Anyway, here’s a drabble.

Drabble 46 – Scripturient

Diary Writing by Fredrik Rubensson

The first story I wrote down was in fourth grade. It was based on a dream I had, some kind of mishmash of a normal day at school and Mrs. Piggle-Wiggle. It wasn’t good and I never finished it.

The next was an adventure story about my cat, which involved a plane ride to Egypt and a trip through the pyramids. I finished that one and still have it. It’s not very good either, but my young cousin once reportedly said it was the best story she’d ever read, so I’m counting that one as a win.

After that, there are too many stories to count. My childhood home burned down a few years ago and most of my writing survived, for better or worse. It’s hard not to see that as a sign, and  I can’t seem to stop writing, no matter how discouraged I get or how many rejection letters I receive. I don’t want to stop; writing is something that’s kept me going in my lowest moments. I have to see how the story ends even if I’m the one writing it.

Anyway, here’s a drabble.

Drabble 30 – Kodama

Forest Light by broombesoom.

The moment anything goes wrong in my life, I have an instinct to run away to the woods. There’s no good reason for this–I have no wilderness survival skills, no particular instinct for directions, and no idea what sorts of things forest-dwellers eat.

It’s not even that I want to be some kind of quiet forest hermit. I imagine myself existing not as a fixed person, but as some kind of spirit-like entity that shows up to guide lost folk out of the woods. Given my lack of wilderness skills and my general lack of magical ability, this is not likely.

Maybe sometimes I’m a vengeful spirit, wreaking subtle havoc on the lives of those who disrespect my home. Mostly I’m kind, but what spirit can exist without a hint of darkness?

Anyway, here’s a drabble.

I Am Scared of Literally Everything

HorrorI find that I can blame a lot of things about myself on books. My love of horror is, I think, one of them.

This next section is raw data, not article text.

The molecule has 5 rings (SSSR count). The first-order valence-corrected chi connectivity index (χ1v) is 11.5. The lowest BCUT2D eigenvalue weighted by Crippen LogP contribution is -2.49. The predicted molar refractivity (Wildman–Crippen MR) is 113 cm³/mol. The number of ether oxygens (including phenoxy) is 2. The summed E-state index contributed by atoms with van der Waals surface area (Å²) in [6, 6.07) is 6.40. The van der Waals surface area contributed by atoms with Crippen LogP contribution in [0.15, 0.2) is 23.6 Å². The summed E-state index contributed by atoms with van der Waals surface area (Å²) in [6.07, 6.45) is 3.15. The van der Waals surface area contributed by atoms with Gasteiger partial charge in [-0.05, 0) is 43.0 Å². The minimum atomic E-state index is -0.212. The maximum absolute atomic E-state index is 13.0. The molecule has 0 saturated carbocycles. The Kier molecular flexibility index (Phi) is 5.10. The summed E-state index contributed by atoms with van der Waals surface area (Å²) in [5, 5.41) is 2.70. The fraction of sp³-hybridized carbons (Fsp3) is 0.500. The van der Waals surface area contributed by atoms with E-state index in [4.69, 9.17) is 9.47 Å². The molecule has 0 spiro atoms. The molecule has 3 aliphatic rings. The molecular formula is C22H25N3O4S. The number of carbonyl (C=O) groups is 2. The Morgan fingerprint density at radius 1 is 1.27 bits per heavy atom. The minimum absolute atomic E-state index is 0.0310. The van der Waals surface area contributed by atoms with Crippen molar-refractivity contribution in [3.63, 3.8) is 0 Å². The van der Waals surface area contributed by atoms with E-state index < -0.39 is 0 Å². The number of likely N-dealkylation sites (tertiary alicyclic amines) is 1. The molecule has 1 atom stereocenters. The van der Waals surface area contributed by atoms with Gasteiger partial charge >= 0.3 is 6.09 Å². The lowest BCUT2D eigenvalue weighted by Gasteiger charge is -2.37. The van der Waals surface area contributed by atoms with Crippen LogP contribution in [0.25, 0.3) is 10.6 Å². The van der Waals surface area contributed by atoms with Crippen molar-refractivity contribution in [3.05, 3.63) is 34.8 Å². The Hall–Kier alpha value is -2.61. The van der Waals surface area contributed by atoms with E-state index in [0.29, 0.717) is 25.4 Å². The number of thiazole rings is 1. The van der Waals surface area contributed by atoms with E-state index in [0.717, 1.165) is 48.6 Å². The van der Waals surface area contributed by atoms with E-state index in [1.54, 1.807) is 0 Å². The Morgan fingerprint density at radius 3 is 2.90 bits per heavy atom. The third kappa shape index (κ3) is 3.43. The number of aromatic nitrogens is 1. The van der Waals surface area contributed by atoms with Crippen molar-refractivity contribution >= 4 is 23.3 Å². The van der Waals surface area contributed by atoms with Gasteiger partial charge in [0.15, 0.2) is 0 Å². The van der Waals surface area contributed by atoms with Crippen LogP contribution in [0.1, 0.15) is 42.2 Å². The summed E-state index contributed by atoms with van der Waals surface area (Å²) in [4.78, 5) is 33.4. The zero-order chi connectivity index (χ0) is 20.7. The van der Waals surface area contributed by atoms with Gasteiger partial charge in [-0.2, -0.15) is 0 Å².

My first memory of reading something scary was my cousin locking me in the bathroom and forcing me to read a glow-in-the-dark book of ghost stories with her by flashlight. I did not enjoy the experience.

But then, at a formative age (I can’t remember precisely when, only that I was of just the right age), I read Zilpha Keatley Snyder’s The Headless Cupid. The book concerns, among other things, a young girl trying to impose some order on the world through witchcraft and studying the occult. She also happens to be of poltergeisting age–which, if you’re not familiar, is puberty.

Drabble 10 – Nukekubi

“Nukekubi” from the Bakemono-Dukushi Yumoto-C.

Whoops. After a night of not sleeping well thanks to a thunderstorm and thunderstorm-inspired nightmares, I spent most of yesterday in a haze. At 12:30 a.m., I woke up and realized I’d forgotten to post this, but decided for once in my life I would prioritize sleep over anything else. So it’s late, but it’s here.

I absolutely love ghost stories of all kinds. Somewhere on my list of blog topics to eventually tackle is one on my weird relationship with horror—specifically that I simultaneously love and crave it, while also being petrified of the dark, of weird noises at night, of mirrors.

Somehow I stumbled onto Japanese yōkai, a class of creature that falls toward the ghost end of the supernatural spectrum. When reading about yōkai, I learned I have a weird thing about long-necked people, the thing being that, for some reason, it completely terrifies me.

These long-necked spirits (calling them ‘long-necked’ defangs them a bit for me—I get more of a giraffe vibe than sheer terror) are called rokurokubi. They are one-hundred percent not okay, and looking at these old paintings of them gives me a serious case of the creeps. Somehow the word nukekubi ended up on my vocabulary list and hey, what do you know? There’s a creepier, more violent version of rokurokubi out there.

Anyway, a drabble.